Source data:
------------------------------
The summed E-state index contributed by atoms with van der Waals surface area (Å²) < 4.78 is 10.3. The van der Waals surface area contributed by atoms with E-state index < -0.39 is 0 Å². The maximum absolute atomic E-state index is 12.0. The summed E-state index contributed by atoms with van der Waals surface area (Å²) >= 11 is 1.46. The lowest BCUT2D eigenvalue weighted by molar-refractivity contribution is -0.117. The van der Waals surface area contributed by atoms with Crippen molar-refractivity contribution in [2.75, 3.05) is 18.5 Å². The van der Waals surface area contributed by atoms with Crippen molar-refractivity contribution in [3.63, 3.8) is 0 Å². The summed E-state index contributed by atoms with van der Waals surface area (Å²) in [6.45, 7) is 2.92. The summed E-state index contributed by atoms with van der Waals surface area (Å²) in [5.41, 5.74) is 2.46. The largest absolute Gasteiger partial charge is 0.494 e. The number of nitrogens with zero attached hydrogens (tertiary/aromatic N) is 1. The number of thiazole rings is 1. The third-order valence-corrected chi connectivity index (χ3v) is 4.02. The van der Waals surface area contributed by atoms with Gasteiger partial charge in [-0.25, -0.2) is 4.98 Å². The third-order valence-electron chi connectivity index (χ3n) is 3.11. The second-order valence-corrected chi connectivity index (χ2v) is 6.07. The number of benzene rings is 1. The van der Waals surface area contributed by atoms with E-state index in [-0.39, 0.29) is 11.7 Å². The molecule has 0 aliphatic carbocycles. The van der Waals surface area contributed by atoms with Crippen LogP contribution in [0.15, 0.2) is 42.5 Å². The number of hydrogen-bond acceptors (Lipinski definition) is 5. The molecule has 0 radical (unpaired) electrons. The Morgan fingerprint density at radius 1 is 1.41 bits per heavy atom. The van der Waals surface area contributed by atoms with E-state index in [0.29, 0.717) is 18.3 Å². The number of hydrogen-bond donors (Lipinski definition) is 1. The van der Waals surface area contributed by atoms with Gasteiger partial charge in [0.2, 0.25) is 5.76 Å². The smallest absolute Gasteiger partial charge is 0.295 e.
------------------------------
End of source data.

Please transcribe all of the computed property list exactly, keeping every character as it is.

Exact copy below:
The summed E-state index contributed by atoms with van der Waals surface area (Å²) < 4.78 is 10.3. The van der Waals surface area contributed by atoms with E-state index < -0.39 is 0 Å². The maximum absolute atomic E-state index is 12.0. The summed E-state index contributed by atoms with van der Waals surface area (Å²) >= 11 is 1.46. The lowest BCUT2D eigenvalue weighted by molar-refractivity contribution is -0.117. The van der Waals surface area contributed by atoms with Crippen molar-refractivity contribution in [2.75, 3.05) is 18.5 Å². The van der Waals surface area contributed by atoms with Crippen molar-refractivity contribution in [3.63, 3.8) is 0 Å². The summed E-state index contributed by atoms with van der Waals surface area (Å²) in [6.45, 7) is 2.92. The summed E-state index contributed by atoms with van der Waals surface area (Å²) in [5.41, 5.74) is 2.46. The largest absolute Gasteiger partial charge is 0.494 e. The number of nitrogens with zero attached hydrogens (tertiary/aromatic N) is 1. The number of thiazole rings is 1. The third-order valence-corrected chi connectivity index (χ3v) is 4.02. The van der Waals surface area contributed by atoms with Gasteiger partial charge in [-0.25, -0.2) is 4.98 Å². The third-order valence-electron chi connectivity index (χ3n) is 3.11. The second-order valence-corrected chi connectivity index (χ2v) is 6.07. The number of benzene rings is 1. The van der Waals surface area contributed by atoms with E-state index in [-0.39, 0.29) is 11.7 Å². The molecule has 0 aliphatic carbocycles. The van der Waals surface area contributed by atoms with Crippen LogP contribution in [0.15, 0.2) is 42.5 Å². The number of hydrogen-bond acceptors (Lipinski definition) is 5. The molecule has 0 radical (unpaired) electrons. The Morgan fingerprint density at radius 1 is 1.41 bits per heavy atom. The van der Waals surface area contributed by atoms with E-state index in [0.29, 0.717) is 18.3 Å². The number of hydrogen-bond donors (Lipinski definition) is 1. The van der Waals surface area contributed by atoms with Gasteiger partial charge in [0.2, 0.25) is 5.76 Å². The smallest absolute Gasteiger partial charge is 0.295 e.